By any stretch of the imagination, running a community mental health center for women and children in Detroit is a long way from running a global distribution center that oversees 13,000 employees in 190 countries.
But for Pamela Carter, the path was a logical one in a career that took her from serving in the Indiana governor’s office to becoming the first African American woman attorney general, and, ultimately, to being the first woman to lead one of four business units at Cummins Inc., a Fortune 500 company based in Columbus, Indiana, that designs, manufactures, and sells engine and filtration products—a position from which she has announced she will retire in April.
“I decided to go into corporate work so I could get a different perspective,” says Carter, who went to the Indiana University Robert H. McKinney School of Law in Indianapolis after several years at the clinic in Detroit. While moving from traditional law to public service to corporate governance may seem a stretch to many, Carter says an underlying belief in wanting to make a difference in the world was the common thread.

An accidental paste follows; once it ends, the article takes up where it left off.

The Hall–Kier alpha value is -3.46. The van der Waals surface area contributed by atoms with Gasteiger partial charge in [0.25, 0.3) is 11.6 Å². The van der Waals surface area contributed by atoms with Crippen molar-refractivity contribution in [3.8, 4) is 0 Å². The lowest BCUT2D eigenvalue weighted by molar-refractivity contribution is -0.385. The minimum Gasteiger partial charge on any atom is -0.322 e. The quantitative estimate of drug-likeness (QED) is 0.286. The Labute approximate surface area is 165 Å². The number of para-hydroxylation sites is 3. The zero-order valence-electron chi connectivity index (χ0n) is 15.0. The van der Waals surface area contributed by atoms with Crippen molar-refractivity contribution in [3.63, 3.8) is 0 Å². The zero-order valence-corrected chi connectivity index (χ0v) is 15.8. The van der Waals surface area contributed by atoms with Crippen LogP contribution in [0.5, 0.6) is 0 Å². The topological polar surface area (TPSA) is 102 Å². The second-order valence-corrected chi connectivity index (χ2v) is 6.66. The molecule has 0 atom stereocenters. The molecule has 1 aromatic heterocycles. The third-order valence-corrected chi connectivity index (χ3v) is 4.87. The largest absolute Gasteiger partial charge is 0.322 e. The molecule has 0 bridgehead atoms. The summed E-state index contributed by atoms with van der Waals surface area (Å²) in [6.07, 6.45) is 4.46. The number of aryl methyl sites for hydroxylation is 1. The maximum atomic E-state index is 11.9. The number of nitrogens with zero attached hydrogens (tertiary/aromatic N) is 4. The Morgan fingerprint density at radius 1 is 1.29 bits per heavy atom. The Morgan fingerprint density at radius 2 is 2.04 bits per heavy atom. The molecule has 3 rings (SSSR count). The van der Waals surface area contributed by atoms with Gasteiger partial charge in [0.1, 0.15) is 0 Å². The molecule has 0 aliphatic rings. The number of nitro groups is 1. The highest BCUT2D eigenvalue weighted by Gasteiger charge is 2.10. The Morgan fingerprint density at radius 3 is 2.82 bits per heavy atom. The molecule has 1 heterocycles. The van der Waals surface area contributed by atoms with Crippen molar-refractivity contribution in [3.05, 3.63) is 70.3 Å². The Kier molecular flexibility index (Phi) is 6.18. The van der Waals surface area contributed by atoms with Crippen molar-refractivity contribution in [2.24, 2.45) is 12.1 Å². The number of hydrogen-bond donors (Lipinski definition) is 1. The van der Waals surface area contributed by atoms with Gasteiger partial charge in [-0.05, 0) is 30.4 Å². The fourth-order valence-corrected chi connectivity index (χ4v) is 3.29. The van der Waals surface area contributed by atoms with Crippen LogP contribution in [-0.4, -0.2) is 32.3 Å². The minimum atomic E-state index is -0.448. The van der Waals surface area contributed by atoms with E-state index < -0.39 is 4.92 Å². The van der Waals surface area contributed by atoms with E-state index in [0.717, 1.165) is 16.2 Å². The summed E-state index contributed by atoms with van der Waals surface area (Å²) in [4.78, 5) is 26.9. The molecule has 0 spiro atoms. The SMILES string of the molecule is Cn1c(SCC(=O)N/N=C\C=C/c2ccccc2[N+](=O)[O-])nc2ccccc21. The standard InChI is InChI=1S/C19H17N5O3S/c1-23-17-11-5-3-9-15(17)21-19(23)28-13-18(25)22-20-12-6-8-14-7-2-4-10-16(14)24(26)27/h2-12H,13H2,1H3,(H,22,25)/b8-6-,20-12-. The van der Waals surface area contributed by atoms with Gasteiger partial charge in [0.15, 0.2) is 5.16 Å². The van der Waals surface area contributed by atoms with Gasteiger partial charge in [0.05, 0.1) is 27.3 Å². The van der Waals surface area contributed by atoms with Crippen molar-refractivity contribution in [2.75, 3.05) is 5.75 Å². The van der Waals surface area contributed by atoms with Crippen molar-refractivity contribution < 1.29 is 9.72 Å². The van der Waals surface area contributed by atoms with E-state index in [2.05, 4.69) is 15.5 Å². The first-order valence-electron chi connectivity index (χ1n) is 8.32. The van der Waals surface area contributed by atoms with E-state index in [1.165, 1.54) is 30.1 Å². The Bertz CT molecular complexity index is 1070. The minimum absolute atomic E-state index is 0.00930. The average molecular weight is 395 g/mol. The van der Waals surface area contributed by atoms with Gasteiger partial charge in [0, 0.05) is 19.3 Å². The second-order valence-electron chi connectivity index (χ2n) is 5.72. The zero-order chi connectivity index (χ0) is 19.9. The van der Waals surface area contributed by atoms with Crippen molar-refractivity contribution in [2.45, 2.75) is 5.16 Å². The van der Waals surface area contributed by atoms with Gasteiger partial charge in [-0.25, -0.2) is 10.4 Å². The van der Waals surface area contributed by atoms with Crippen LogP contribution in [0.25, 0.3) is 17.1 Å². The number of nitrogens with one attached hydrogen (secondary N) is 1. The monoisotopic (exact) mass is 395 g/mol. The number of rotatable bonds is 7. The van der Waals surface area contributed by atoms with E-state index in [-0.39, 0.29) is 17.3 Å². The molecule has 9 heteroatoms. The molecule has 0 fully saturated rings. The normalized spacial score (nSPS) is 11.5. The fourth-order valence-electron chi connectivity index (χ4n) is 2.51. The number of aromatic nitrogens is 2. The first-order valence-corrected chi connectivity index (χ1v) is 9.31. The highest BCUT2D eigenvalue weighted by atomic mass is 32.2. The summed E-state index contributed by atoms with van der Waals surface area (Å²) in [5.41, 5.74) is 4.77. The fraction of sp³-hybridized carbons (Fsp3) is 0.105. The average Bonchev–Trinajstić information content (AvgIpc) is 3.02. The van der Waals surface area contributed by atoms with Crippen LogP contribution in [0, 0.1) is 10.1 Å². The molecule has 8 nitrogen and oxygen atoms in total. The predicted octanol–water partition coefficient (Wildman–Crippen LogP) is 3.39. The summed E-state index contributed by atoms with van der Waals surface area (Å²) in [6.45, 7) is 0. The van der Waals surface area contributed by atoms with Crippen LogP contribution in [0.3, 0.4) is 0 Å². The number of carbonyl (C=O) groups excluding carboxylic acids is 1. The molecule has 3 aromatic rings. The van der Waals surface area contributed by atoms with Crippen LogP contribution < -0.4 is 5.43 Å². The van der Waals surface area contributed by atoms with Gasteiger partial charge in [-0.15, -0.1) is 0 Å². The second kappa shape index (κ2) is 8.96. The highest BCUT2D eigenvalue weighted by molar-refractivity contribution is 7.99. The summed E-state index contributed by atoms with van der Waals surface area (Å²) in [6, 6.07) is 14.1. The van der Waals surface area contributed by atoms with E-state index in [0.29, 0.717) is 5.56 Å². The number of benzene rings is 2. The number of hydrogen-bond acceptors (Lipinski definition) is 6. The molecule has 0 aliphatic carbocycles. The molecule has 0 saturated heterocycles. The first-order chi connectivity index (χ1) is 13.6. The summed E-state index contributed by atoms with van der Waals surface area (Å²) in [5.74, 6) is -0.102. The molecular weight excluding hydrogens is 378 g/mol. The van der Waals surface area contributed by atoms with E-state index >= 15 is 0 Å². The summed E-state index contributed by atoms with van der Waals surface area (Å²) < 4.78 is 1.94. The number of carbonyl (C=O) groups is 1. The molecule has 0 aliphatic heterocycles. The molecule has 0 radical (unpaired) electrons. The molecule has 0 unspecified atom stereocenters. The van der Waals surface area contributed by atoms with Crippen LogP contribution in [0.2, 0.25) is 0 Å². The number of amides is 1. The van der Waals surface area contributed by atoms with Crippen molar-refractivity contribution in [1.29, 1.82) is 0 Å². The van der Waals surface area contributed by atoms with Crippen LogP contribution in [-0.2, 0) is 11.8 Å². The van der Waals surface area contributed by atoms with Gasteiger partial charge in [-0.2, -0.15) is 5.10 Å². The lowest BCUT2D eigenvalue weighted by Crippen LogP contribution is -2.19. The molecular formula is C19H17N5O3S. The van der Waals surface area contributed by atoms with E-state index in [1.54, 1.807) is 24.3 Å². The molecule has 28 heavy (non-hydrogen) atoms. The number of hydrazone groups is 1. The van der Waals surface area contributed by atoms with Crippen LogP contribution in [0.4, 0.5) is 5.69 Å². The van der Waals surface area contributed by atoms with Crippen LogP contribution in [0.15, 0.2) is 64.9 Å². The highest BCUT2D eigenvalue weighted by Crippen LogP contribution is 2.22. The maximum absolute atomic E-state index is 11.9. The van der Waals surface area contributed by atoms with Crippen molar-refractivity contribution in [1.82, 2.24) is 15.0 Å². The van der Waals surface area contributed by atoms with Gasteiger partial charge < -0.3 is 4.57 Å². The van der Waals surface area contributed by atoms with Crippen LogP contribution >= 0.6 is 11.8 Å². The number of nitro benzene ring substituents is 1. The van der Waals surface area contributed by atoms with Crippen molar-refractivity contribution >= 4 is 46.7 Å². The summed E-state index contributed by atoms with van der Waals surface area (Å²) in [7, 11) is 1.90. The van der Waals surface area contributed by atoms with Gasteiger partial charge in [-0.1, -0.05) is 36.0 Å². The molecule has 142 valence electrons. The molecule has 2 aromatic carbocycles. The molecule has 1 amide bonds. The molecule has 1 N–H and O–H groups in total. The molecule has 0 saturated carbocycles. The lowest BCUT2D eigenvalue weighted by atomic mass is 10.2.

Lawyers who move to the operational side of things are not rare: In 2012, 46 of the CEOs on the Fortune 500 list had gone to law school. Women in the “C-suite” are seeing less progress, however. In a report issued by Catalyst in 2013, the numbers of women in the executive level in Fortune 500 companies remained stagnant for four years in a row. As of 2013, only 14.6 percent of executive officer positions were held by women, and women represented only 8 percent of top earners. Two-thirds of the companies interviewed had no women-of-color directors.
For women with a taste for business, moving to the operations side of a company can offer a change and a challenge. More and more law schools are offering dual degrees allowing students to finish in three or four years with both a JD and an MBA. But even without going to business school, often growing up with a firm can get you on the inside track.
Different Suite—Same Narrative